The Incredible Importance of an Imperfect Mom

I had a wonderful mother. She not only gave birth to six children (I was the youngest), she bravely left her homeland and the life she knew in Iraq to start a new life in the United States. There were eight of us living in a tiny Queens apartment, where she not only cared, cooked, and cleaned for us, she also found work as a seamstress, even though she spoke only broken English.

Remarkable as she was, she was by no means perfect. Her cooking was often haphazard, and she was occasionally fired for mistakes she made as a seamstress. Yet she took all of this in stride. She accepted herself as she was, laughing at her mistakes along with the rest of us. That self-acceptance was a wonderful gift: she taught me, too, that I didn’t have to be perfect to be valued and loved.

It’s no secret that modern moms have one of the most stressful and under-appreciated jobs in the world—and their jobs have become even more challenging as a result of the coronavirus pandemic. Many are now home-schooling their children along with  telecommuting to work; or are struggling to make ends meet on less income; or are caring for sick ones without a break; or perhaps are sick themselves and suffering alone, due to the requirements for social distancing.

Moms, too, tend to suffer from perfectionitis. If they’re a fulltime caregiver, they worry that they’re neglecting their career. If they’re working outside the home, they fear they’re failing their children. If they’re trying to do both, they fear they can never do any of it well enough. If their children are struggling, they feel it is their fault.

The truth, however, is that no one is perfect and trying to live up to standards of perfection only robs us of joy and devalues our actual accomplishments. Besides, no one else embodies the unique combination of interests and talents, strengths and weaknesses that you do, so how can you fairly measure yourself against anyone else? Or against some imagined idea of perfection?

(And, as an aside, children need to struggle sometimes in order to develop strength, resilience, and belief in their own abilities! By modeling to your children that you accept yourself as you are, you’ll be teaching them to accept themselves as they are. This is the foundation of internal strength and self-confidence.)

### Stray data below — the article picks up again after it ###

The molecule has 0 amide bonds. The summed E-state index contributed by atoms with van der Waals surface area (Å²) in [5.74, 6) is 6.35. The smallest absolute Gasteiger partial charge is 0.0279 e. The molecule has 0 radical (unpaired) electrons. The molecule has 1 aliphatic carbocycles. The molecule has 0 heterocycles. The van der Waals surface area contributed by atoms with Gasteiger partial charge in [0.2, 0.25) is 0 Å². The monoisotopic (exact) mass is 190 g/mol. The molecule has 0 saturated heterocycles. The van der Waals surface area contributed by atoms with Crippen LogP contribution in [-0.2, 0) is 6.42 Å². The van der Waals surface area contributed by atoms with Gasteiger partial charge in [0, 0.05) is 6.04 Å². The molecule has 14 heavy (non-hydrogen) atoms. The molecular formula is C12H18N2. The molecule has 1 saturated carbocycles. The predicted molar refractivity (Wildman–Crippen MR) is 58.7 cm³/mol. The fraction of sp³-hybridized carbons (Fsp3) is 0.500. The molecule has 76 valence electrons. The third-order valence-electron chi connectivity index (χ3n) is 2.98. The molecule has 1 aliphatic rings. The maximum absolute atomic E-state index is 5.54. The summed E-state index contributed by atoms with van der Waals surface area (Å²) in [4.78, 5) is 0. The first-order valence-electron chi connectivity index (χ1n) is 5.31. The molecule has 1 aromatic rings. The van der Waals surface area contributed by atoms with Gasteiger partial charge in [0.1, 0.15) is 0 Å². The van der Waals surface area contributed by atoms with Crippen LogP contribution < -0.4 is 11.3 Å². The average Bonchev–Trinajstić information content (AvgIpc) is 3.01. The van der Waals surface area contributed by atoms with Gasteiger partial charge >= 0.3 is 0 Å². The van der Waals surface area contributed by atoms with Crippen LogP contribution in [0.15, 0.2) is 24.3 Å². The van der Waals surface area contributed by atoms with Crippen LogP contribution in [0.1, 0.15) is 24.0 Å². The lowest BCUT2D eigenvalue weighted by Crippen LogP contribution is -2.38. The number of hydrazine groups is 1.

Scientists have studied the importance of mothering and confirm that mothers don’t need to be perfect; their most important role is comfort. In one particularly revealing study, baby rhesus monkeys were given a choice between a wire “mom” who was equipped with a bottle from which they could drink, and a soft cloth “mom,” where they could feel warmth and comfort. The babies so preferred the comforting cloth “mother” to the one that offered food, they would keep themselves at the point of starvation in order to spend as much time as possible with the comforting cloth monkey. Even though this “mom” was far from perfect—she wasn’t even alive!—she gave her children what they needed most.

In my practice of treating more than 50,000 patients, I’ve found that no one deserves a day of recognition more than mothers. Although we may be unable to celebrate our moms in person this year, I hope you’ll take a moment to honor the mothers in your life—including yourself, if you are one. Send a mom flowers—and maybe send some to yourself as well. Write Mom—or yourself—a note of appreciation. Splurge by getting all Mom’s loved ones to a virtual party on Skype or Zoom or Google Hangouts. Make the day special by ordering your favorite food delivery. Attend a virtual concert.

One of my favorite forms of pampering is with a facial. It’s a form of self-care that one can give oneself—with physical and emotional benefits as a skin brightener and a stress reliever. Murad offers many wonderful choices you can find here: And to make it a real treat, take time to create a relaxing environment: Unplug the phone, darken the room, light a scented candle, and put on relaxing music, perhaps a nature recording of waves lapping at a lakeshore, birds chirping, or rain falling.

Spending an hour this way, putting others’ needs aside and pampering yourself—or getting a family member to pamper you—is a wonderful investment in your own well-being. Honor yourself! You are so worth it!

Happy Mother’s Day!


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